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IELTS, ESP and CALL
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Belize: A Spanish Accent in an English-Speaking Country

Belize: A Spanish Accent in an English-Speaking Country | IELTS, ESP and CALL | Scoop.it
BELIZE has long been a country of immigrants. British timber-cutters imported African slaves in the 18th century, and in the 1840s Mexican Mayans fled a civil war.

 

Belize has a much higher Human Development Index ranking that its Central American neighbors such as Guatemala.  That fact alone makes Belize a likely destination for migrants.  Given that Belize was 'British Honduras' during colonial times, English is (still) the official language, but that is changing as increasingly Spanish-speaking immigrants are changing the cultural profile of Belize.        


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David Lizotte's curator insight, February 3, 2:12 PM

Due to the colonial era Belize's national language is English. It's neat however to look upon how Spanish is becoming a firm language. It clearly shows that Belize is going through a culture change. Whats going on in Belize is equivalent to the Southwest. The southwest is English speaking, but it also has a high spanish speaking population and many individuals tend to learn spanish as well. In Belize, Spanish is  mandatory along side English, thus showing the important bilingual relationship. It seems to be accommodating for Spanish speaking citizens as well as citizens whom want to become bilingual.

The only issue is that jobs are far and few between due to the spanish speaking immigrant influx and there willingness to work for little pay. 

Another interesting factor, perhaps more on a global scale is how the service industry has changed due to the importance of being bilingual. In order to provide better services to ones country, one must be able to converse professionally in both languages to better accommodate and please the citizens. 

 

Felix Ramos Jr.'s curator insight, February 9, 1:09 PM

The trend in Belize can be compared to and is similar to the dynamic going on in the United States.  Whereas, I don't foresee the English language taking as big of a hit as it is in Belize, there is still definitely an increase in presence of the Spanish language in most areas of our country.  In much the same way as Belize, America is also seeing many Mexicans and Central Americans immigrating to the states due to work and opportunity.  It is very interesting to see these two alike situations which are divided by many miles and multiple different Spanish-speaking countries but somehow have developed almost identical make-ups.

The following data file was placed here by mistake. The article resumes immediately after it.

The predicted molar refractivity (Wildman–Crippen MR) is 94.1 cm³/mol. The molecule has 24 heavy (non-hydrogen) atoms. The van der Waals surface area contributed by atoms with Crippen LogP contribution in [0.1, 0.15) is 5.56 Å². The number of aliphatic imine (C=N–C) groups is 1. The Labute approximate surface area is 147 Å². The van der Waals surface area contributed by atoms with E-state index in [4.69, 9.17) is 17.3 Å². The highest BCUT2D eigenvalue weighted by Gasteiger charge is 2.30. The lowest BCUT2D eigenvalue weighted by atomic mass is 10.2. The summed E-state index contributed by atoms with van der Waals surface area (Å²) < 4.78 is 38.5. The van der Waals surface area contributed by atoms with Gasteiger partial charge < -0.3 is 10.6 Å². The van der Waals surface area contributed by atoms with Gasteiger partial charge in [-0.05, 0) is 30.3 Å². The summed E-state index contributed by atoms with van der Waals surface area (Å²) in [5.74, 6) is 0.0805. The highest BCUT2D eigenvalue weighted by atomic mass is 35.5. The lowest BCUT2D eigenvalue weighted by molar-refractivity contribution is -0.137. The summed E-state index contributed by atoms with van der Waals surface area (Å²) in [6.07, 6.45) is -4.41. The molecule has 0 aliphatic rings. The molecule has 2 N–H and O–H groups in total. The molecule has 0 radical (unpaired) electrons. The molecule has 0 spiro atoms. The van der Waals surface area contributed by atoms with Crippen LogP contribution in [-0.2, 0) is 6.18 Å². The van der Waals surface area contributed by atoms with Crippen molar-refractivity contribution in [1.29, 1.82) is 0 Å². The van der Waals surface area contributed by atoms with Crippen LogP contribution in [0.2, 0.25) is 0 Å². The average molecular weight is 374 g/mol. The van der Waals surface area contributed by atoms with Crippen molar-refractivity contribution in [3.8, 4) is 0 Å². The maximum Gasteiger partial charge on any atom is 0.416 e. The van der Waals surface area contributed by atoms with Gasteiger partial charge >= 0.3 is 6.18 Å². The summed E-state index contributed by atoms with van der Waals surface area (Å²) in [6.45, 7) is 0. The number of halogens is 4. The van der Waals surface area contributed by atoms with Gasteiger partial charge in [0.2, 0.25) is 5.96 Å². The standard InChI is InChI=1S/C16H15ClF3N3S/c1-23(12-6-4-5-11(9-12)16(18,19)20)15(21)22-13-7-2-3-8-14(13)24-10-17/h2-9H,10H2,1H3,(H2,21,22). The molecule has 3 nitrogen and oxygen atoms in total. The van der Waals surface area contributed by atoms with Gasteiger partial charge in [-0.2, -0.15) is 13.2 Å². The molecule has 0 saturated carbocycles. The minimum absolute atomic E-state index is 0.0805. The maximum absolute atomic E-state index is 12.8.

Rachel Phillips's curator insight, February 12, 6:05 PM

As an American, I've never really thought about immigration to places other than the U.S., but this really opened my eyes.  It's a bad situation.  These people need their jobs, and need the money, but the immigrants are scooping all of that up.  Immigration is such a large occurrence that the language spoken in Belize is actually changing.  It's gone so far that politicians are pitching in to help immigrants just to help themselves.  In a way, it's absurd, and shocking, at least to me, that the government is just welcoming this while the citizens seem to be so against it.

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Countries Participating in the 2012 Olympic Games in London

Countries Participating in the 2012 Olympic Games in London | IELTS, ESP and CALL | Scoop.it
Discover the number of countries participating in the 2012 Summer Olympic Games in London. Find out which countries are not participating in the Olympic Games and learn which non-countries are participating as well.

 

204 countries are participating in the Olympics?  There aren't even 204 countries in the world!  This article looks at the political geography of international recognition.   One interesting case not discussed in the article is that of Taiwan.  Taiwan is participating, but marched under a non-Taiwanese flag under the name Chinese Taipei because the IOC wanted the mainland Chinese to return to the games. Also, South Sudan, Kosovo and the Vatican are not participating (although pondering them competing, especially the Vatican, is something that deeply amuses me).  Another intriguing thought: how many of the participants were former British colonies?   There are more classroom resources based on the Olympics from the GA.


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Emily Larsson's comment, August 26, 2013 9:08 PM